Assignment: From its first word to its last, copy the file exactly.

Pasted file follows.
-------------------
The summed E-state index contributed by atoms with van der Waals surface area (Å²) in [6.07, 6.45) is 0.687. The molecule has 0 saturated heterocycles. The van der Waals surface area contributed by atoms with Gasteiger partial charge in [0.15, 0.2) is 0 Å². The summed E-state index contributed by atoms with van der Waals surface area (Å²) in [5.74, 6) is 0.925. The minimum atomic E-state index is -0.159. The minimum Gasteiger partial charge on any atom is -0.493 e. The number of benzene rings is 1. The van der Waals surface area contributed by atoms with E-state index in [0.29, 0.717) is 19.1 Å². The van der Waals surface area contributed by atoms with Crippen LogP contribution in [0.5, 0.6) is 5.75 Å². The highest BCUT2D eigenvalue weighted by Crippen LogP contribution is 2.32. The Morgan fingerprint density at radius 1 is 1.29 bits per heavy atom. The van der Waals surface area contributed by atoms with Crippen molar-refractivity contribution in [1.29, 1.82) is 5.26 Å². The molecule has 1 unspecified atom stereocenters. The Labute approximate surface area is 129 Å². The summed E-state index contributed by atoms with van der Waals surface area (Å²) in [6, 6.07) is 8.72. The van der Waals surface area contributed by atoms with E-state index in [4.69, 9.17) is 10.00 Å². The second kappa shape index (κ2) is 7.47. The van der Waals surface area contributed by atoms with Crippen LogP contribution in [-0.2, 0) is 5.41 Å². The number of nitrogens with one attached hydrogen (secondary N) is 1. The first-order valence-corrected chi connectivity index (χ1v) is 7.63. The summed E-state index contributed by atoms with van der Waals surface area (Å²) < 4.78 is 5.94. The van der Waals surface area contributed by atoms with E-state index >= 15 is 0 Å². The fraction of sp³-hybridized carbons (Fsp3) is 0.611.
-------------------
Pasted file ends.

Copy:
The summed E-state index contributed by atoms with van der Waals surface area (Å²) in [6.07, 6.45) is 0.687. The molecule has 0 saturated heterocycles. The van der Waals surface area contributed by atoms with Gasteiger partial charge in [0.15, 0.2) is 0 Å². The summed E-state index contributed by atoms with van der Waals surface area (Å²) in [5.74, 6) is 0.925. The minimum atomic E-state index is -0.159. The minimum Gasteiger partial charge on any atom is -0.493 e. The number of benzene rings is 1. The van der Waals surface area contributed by atoms with E-state index in [0.29, 0.717) is 19.1 Å². The van der Waals surface area contributed by atoms with Crippen LogP contribution in [0.5, 0.6) is 5.75 Å². The highest BCUT2D eigenvalue weighted by Crippen LogP contribution is 2.32. The Morgan fingerprint density at radius 1 is 1.29 bits per heavy atom. The van der Waals surface area contributed by atoms with Crippen molar-refractivity contribution in [1.29, 1.82) is 5.26 Å². The molecule has 1 unspecified atom stereocenters. The Labute approximate surface area is 129 Å². The summed E-state index contributed by atoms with van der Waals surface area (Å²) in [6, 6.07) is 8.72. The van der Waals surface area contributed by atoms with E-state index in [4.69, 9.17) is 10.00 Å². The second kappa shape index (κ2) is 7.47. The van der Waals surface area contributed by atoms with Crippen LogP contribution in [-0.2, 0) is 5.41 Å². The number of nitrogens with one attached hydrogen (secondary N) is 1. The first-order valence-corrected chi connectivity index (χ1v) is 7.63. The summed E-state index contributed by atoms with van der Waals surface area (Å²) < 4.78 is 5.94. The van der Waals surface area contributed by atoms with E-state index >= 15 is 0 Å². The fraction of sp³-hybridized carbons (Fsp3) is 0.611.